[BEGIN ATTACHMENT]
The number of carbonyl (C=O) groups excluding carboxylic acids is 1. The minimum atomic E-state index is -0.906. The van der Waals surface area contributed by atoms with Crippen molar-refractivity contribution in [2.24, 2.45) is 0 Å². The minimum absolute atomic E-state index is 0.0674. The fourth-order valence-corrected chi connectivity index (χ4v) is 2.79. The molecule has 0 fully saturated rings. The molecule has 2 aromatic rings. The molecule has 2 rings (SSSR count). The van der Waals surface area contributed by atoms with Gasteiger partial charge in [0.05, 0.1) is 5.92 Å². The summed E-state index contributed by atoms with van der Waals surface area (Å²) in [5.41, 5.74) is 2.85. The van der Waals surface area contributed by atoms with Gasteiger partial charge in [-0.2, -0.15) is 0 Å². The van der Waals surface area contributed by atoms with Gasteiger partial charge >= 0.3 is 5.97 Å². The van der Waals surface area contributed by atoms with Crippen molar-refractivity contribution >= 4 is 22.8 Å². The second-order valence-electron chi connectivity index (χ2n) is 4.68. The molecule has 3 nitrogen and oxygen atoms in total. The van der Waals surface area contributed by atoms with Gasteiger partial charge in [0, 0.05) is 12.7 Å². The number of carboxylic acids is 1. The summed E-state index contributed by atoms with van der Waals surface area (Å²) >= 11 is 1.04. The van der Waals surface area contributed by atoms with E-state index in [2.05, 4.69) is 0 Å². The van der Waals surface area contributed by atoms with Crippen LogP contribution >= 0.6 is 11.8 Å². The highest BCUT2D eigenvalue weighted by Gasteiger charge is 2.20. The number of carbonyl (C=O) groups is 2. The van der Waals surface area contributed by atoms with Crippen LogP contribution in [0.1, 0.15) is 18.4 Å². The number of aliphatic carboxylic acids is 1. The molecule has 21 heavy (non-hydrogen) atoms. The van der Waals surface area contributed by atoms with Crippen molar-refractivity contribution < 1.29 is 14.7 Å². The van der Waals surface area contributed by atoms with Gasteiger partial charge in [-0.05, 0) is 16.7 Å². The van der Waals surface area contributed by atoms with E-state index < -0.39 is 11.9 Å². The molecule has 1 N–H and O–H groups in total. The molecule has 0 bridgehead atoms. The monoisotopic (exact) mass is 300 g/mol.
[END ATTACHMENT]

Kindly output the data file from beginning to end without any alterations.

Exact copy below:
The number of carbonyl (C=O) groups excluding carboxylic acids is 1. The minimum atomic E-state index is -0.906. The van der Waals surface area contributed by atoms with Crippen molar-refractivity contribution in [2.24, 2.45) is 0 Å². The minimum absolute atomic E-state index is 0.0674. The fourth-order valence-corrected chi connectivity index (χ4v) is 2.79. The molecule has 0 fully saturated rings. The molecule has 2 aromatic rings. The molecule has 2 rings (SSSR count). The van der Waals surface area contributed by atoms with Gasteiger partial charge in [0.05, 0.1) is 5.92 Å². The summed E-state index contributed by atoms with van der Waals surface area (Å²) in [5.41, 5.74) is 2.85. The van der Waals surface area contributed by atoms with Gasteiger partial charge in [-0.2, -0.15) is 0 Å². The van der Waals surface area contributed by atoms with Gasteiger partial charge >= 0.3 is 5.97 Å². The van der Waals surface area contributed by atoms with Crippen molar-refractivity contribution >= 4 is 22.8 Å². The second-order valence-electron chi connectivity index (χ2n) is 4.68. The molecule has 3 nitrogen and oxygen atoms in total. The van der Waals surface area contributed by atoms with Gasteiger partial charge in [0, 0.05) is 12.7 Å². The number of carboxylic acids is 1. The summed E-state index contributed by atoms with van der Waals surface area (Å²) >= 11 is 1.04. The van der Waals surface area contributed by atoms with E-state index in [2.05, 4.69) is 0 Å². The van der Waals surface area contributed by atoms with Crippen LogP contribution >= 0.6 is 11.8 Å². The highest BCUT2D eigenvalue weighted by Gasteiger charge is 2.20. The number of carbonyl (C=O) groups is 2. The van der Waals surface area contributed by atoms with Crippen LogP contribution in [0.1, 0.15) is 18.4 Å². The number of aliphatic carboxylic acids is 1. The molecule has 21 heavy (non-hydrogen) atoms. The van der Waals surface area contributed by atoms with Crippen molar-refractivity contribution < 1.29 is 14.7 Å². The van der Waals surface area contributed by atoms with Gasteiger partial charge in [-0.05, 0) is 16.7 Å². The van der Waals surface area contributed by atoms with E-state index < -0.39 is 11.9 Å². The molecule has 1 N–H and O–H groups in total. The molecule has 0 bridgehead atoms. The monoisotopic (exact) mass is 300 g/mol.